Flattery for FLIF File Format Fanfare
Apart from being fun to say, FLIF is a new compressed image file format announced earlier this month. So far, it sounds quite impressive. But will it matter?
No doubt you're already familiar with the JPEG file format. It's been around for years and is everywhere. Most images on the internet are jpeg image files. Cameras pretty much all can save in the format. Chances are, if you have images saved on your computer, a lot of them are in jpeg format. Indeed, for the common man, the term "jpeg" has become almost synonymous with "image file," as if there were no other.
But such was not always the case. Way back in the dark ages of computer file formats, nearly all images were stored in a format called BMP, or "Bit MaP." The content of a BMP was straightforward enough, consisting simply of a stream of bytes representing consecutive pixel color values. A BMP file wasn't compressed and took very little computer horsepower to create, and very little to decode and display. That fit in well with early computers that were themselves quite limited in terms of horsepower. But since they weren't in any way compressed, they took up a lot of space, and space was also at a premium in early computer technology. As such, most everything back then was character based, and images were a luxury.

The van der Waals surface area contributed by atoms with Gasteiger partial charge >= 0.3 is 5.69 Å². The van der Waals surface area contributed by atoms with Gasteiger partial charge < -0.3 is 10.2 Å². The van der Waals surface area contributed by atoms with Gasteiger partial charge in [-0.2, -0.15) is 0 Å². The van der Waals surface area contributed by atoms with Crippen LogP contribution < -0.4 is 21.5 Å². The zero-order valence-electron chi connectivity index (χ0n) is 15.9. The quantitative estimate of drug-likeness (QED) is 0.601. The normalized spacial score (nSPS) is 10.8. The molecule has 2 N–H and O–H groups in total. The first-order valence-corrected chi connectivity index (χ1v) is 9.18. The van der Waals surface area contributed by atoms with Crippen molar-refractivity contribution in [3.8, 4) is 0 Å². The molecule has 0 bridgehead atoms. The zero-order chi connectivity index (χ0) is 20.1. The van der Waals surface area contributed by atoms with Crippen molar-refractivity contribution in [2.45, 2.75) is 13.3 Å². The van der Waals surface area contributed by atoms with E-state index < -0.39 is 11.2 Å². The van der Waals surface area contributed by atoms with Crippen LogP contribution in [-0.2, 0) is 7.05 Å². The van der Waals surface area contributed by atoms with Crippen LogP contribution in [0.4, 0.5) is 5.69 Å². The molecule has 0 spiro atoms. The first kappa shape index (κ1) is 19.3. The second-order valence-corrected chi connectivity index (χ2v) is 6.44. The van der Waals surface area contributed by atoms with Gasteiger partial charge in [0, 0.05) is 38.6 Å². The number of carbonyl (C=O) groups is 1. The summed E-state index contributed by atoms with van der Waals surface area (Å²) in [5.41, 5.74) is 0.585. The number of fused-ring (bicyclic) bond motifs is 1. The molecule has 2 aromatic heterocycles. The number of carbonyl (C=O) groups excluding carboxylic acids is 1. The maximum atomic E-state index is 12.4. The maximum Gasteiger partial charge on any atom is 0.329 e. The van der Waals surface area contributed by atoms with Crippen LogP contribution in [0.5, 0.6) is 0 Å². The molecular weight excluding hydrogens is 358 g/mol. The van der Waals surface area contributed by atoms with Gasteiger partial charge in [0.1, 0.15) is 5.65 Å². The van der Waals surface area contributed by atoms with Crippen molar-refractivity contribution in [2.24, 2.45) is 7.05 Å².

Things changed again when the internet started to penetrate beyond the Defense Department and a select tier of large universities to where the rest of us could dial a phone number and log on (yes, that's how it used to be done). Those early CompuServe and AOL pioneers had a love/hate relationship with images. As crude as they were, they were a novelty that everyone loved. But downloading an image over a slow phone line modem took forever. CompuServe thought they could solve the problem and gain a competitive advantage by introducing GIF ("Graphic Interchange File"), the first commonly available compressed image format. But GIF had a great many limitations, not least of which was CompuServe's efforts to get everyone else to pay to use the format.